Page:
The ace in the deck for the Union for many years now has been YSC Academy. The private school founded by Union minority owner Richie Graham in 2013 enables academy players to have up to 10 training sessions a week incorporated into a school day and for education to occur practically seamlessly whether they are on long road trips, flying across the country to showcases or training down in Chester.

The opportunity and success of first team players like Aaronson and Mark McKenzie, who is likely the next to sign with a team in Europe, has only made that pitch easier because in addition to the built-out infrastructure and methodology there is tangible proof they can point to that many teams around the league simply don’t have in their back pocket yet.

“The proof of concept that has occurred isn’t going to make our job easier but it’s something that we can point to to say we’re not just saying that’s what our model is,” Scheer said. “It’s what it is and we’re getting to the point where we’re saying no to youth national team level kids.”

Delaware men’s soccer head coach Ian Hennessy isn’t surprised to see Scheer and Gimenez working together on the forefront of a movement that is reshaping a league unrecognizable from when he played for the MetroStars in the league’s inaugural season.

“Their soccer IQ was very, very high as players,” Hennessy said. “I didn’t really have to coach them a lot, they had it figured out. We’d have these higher level discussions because they know the game and that’s not because of me but their background and their passion for it.”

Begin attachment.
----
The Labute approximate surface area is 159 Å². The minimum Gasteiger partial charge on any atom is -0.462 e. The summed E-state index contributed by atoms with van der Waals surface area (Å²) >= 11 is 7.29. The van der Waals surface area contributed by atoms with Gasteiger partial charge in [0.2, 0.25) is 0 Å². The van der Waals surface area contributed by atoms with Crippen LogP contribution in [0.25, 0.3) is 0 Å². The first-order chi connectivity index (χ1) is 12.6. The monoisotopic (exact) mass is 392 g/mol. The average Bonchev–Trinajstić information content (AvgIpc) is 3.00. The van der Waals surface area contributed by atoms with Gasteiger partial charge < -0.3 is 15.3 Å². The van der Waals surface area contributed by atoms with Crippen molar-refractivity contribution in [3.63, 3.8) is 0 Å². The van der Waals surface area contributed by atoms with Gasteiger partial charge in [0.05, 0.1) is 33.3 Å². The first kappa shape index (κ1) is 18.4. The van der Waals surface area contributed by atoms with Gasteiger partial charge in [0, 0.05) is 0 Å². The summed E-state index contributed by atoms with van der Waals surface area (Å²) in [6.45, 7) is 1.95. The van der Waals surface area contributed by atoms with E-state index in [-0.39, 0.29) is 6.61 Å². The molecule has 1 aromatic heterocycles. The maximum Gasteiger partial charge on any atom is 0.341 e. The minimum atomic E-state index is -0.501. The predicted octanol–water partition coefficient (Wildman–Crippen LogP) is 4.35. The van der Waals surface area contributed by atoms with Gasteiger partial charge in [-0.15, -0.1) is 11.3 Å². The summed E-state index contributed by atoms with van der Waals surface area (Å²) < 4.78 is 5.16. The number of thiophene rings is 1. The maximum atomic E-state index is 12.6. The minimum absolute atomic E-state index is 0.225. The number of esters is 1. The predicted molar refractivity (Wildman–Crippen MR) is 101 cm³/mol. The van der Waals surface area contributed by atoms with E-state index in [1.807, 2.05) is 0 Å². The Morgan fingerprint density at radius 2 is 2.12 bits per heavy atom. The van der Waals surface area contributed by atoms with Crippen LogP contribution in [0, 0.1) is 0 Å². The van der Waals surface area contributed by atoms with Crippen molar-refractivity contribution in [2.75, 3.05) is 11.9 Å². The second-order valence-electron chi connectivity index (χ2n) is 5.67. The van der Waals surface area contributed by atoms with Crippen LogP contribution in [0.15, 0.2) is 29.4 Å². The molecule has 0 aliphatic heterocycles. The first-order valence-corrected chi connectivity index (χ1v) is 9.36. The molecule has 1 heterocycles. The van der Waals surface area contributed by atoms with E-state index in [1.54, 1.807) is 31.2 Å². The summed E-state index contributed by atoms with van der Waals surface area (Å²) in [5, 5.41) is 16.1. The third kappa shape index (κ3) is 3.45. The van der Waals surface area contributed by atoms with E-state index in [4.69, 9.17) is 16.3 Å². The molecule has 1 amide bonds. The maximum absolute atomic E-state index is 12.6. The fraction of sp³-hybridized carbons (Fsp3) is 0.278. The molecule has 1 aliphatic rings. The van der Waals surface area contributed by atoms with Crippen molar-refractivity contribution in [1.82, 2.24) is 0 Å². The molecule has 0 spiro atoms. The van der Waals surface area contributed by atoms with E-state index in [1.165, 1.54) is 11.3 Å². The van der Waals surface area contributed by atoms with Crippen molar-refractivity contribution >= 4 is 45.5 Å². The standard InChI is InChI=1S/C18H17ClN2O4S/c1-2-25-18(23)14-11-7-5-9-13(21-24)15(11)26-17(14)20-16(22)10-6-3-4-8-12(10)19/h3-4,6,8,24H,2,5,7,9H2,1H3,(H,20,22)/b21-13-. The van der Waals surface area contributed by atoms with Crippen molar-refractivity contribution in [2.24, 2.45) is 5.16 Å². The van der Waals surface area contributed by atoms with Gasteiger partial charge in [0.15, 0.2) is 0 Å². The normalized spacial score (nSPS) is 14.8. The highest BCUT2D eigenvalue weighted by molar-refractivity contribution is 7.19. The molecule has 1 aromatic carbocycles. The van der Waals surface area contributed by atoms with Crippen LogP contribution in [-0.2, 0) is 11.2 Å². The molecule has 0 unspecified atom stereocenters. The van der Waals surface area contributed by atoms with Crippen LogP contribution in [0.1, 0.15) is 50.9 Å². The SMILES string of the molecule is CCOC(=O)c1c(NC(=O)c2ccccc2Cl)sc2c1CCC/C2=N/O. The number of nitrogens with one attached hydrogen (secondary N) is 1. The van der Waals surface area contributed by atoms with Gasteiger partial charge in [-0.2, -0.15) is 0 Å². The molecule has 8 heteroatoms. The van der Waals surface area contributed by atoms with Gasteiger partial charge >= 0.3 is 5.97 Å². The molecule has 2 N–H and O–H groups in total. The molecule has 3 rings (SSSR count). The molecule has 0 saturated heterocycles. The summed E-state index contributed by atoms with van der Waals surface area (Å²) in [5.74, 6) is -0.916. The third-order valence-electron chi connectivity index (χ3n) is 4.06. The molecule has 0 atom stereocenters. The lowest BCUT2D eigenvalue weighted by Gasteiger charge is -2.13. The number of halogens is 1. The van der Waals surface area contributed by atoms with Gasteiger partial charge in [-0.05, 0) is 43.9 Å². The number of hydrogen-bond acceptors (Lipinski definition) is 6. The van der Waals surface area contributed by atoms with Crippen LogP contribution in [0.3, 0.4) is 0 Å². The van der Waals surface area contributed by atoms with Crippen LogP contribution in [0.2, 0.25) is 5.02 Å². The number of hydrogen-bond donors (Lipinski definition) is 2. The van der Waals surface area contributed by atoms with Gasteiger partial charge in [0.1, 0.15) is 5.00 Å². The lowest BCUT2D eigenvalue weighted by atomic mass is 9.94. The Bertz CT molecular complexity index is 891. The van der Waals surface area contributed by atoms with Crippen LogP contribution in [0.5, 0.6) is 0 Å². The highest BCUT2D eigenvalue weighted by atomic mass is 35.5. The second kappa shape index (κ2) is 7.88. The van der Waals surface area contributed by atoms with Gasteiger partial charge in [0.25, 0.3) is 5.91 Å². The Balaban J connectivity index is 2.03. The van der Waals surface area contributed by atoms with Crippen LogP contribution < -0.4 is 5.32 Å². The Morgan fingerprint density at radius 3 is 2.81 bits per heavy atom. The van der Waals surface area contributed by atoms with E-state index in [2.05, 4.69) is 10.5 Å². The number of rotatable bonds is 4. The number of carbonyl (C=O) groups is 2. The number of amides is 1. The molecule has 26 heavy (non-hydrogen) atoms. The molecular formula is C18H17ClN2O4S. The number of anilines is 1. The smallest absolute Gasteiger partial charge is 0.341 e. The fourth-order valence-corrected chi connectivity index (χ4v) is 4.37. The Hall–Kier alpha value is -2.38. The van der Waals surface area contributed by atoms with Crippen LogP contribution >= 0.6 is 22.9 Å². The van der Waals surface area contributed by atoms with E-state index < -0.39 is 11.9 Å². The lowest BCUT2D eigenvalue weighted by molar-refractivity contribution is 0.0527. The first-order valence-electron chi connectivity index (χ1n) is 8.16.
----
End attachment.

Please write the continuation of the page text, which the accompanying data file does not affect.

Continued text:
As a scout for U.S. Soccer and a technical director on the youth side of things with Delaware FC, Hennessy sees the work the Union are doing as critical to the future growth of the sport in the U.S.

“They’ve had a lot of really good success stories and more from what I’m seeing coming through the pipeline and I think they’ve done a really good job of of marrying what Ernst (Tanner) wants, what Jim (Curtin) wants, what Tommy (Wilson) wants,” Hennessy said. “I think that as a club, they do a really good job of exchanging information and understanding what the nature of the first team is.”

For Scheer and Gimenez that means the work is never complete. Even as the team announces signings of new homegrown players for next season, they’re hard at work watching game film, planning trips and setting up meetings with family members all with one thing in mind: the future.

“We have to make sure we’re on the forefront of development and are reinventing ourselves in the right way,” Scheer said. “Because everybody’s catching up so if we stay in the same place that’s not going to be good for us.”